19. Impact of trailing edge shape on the wake and propulsive performance of pitching panels

    Science.gov (United States)

    Van Buren, T.; Floryan, D.; Brunner, D.; Senturk, U.; Smits, A. J.

    2017-01-01

    The effects of changing the trailing edge shape on the wake and propulsive performance of a pitching rigid panel are examined experimentally. The panel aspect ratio is AR=1 , and the trailing edges are symmetric chevron shapes with convex and concave orientations of varying degree. Concave trailing edges delay the natural vortex bending and compression of the wake, and the mean streamwise velocity field contains a single jet. Conversely, convex trailing edges promote wake compression and produce a quadfurcated wake with four jets. As the trailing edge shape changes from the most concave to the most convex, the thrust and efficiency increase significantly.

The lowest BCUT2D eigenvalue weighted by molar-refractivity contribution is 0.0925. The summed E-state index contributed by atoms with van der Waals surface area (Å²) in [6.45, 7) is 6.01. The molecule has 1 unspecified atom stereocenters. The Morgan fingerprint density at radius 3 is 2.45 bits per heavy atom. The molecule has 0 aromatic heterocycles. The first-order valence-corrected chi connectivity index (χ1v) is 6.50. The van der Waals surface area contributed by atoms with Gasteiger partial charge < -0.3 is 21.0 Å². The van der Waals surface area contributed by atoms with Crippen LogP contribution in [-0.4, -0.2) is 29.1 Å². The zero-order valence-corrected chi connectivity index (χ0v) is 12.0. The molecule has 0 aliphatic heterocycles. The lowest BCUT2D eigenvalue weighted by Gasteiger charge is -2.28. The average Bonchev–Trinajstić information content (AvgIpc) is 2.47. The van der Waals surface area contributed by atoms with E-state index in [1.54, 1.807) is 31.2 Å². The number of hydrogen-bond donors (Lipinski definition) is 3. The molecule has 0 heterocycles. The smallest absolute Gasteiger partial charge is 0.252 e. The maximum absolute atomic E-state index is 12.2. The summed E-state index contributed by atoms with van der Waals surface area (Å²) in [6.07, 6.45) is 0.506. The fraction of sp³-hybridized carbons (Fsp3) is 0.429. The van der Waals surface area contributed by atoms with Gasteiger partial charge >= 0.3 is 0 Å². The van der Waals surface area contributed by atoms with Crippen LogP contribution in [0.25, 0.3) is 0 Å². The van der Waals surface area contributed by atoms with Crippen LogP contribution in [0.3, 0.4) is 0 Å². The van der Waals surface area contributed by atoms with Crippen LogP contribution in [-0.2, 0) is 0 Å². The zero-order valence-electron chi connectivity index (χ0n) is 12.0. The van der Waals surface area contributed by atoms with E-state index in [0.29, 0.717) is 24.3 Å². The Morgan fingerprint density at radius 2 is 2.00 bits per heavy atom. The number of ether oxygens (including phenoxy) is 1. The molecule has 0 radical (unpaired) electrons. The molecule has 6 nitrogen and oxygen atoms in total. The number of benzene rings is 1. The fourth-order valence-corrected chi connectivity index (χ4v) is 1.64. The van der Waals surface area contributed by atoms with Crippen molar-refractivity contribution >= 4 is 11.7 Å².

20. Turbulence characteristics in a supersonic cascade wake flow

    Energy Technology Data Exchange (ETDEWEB)

    Andrew, P.L.; Ng, W.F. (Virginia Polytechnic Inst. and State Univ., Blacksburg, VA (United States))

    1994-10-01